Carlo Rovelli is an Italian theoretical physicist and writer. He is active mainly in the field of quantum gravity and is a founder of loop quantum gravity theory. He also has experience working in the history and philosophy of science. His popular science book, Seven Brief Lessons on Physics, has sold over a million copies worldwide.
Owing to his quality classical education, Anselm of Canterbury became one of the finest Latinists of his time. As Archbishop of Canterbury, he resisted the English kings and was exiled. He is now remembered as a significant figure in the Investiture Controversy, which pitted the king against the pope.
Italian philosopher Antonio Negri has donned many hats, from teaching law at the University of Padua to being part of the Italian parliament. An Autonomism leader, he was accused of being part of the left-wing militant organization Red Brigades and later fled to Paris. Empire is one of his best works.
Italian mathematician Maria Gaetana Agnesi, daughter of an affluent silk trader, was well-versed in a number of languages as a child. Most of her work was regarding algebra, calculus, and the Witch of Agnesi. She was also the first female academic to write a math book and to teach math.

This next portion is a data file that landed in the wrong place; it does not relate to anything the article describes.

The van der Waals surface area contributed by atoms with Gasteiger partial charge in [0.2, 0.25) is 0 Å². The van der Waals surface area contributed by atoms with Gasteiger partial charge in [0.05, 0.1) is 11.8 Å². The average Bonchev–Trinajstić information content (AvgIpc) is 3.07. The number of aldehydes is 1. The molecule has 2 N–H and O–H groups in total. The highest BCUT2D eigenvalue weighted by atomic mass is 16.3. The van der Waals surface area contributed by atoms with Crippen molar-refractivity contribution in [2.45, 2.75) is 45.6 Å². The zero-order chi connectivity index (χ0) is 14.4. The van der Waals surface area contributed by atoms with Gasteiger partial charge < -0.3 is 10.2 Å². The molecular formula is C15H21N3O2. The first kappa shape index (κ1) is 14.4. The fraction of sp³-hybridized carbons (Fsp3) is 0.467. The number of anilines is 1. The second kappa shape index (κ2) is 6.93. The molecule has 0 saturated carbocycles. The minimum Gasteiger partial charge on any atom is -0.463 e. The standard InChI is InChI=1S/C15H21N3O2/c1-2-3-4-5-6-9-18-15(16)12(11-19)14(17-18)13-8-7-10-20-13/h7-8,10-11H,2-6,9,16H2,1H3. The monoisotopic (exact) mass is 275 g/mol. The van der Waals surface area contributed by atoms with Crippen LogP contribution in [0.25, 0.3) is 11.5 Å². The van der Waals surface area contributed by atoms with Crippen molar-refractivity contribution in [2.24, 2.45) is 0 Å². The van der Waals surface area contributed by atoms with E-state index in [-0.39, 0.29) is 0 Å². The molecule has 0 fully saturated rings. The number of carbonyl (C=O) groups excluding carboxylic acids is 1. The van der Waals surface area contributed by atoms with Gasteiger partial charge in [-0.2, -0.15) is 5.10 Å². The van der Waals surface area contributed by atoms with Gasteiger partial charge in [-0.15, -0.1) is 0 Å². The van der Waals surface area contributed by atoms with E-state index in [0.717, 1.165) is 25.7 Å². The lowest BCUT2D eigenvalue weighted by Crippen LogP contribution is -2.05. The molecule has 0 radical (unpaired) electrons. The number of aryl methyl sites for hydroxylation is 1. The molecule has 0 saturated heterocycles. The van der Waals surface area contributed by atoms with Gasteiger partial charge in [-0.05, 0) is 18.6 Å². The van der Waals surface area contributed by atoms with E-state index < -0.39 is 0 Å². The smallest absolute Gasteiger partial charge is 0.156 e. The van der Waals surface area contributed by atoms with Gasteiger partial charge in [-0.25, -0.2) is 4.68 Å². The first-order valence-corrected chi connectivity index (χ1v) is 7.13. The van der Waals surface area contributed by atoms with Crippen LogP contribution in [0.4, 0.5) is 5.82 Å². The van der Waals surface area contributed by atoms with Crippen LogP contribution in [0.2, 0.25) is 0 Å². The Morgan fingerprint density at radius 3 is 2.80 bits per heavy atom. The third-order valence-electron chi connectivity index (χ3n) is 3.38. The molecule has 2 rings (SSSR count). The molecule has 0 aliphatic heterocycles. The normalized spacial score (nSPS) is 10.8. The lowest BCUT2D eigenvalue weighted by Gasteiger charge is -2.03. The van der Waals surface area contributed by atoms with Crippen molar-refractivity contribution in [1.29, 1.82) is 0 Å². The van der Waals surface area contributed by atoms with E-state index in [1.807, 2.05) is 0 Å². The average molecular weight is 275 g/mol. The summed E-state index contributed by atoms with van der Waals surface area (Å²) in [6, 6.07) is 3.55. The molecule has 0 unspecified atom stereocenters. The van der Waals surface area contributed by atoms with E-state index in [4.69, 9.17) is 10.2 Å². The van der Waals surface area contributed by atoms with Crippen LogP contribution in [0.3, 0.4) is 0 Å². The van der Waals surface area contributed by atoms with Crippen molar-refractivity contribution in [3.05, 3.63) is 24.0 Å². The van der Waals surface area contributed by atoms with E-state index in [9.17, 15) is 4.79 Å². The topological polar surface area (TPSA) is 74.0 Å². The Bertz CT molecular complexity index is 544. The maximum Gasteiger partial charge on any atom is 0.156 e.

Former Italian president and prime minister Carlo Azeglio Ciampi had a major role in introducing Italy to the euro. He had been the governor of the Bank of Italy for 14 years and had held several portfolios, including the ministry of treasury. He was also a World War II veteran.
Bonaventure was an Italian philosopher, scholastic theologian, and Franciscan. A prominent philosopher, Bonaventure wrote on various subjects and his writings are considered substantial. Bonaventure, who served as the Cardinal Bishop of Albano, was canonized by Pope Sixtus IV on 14 April 1482.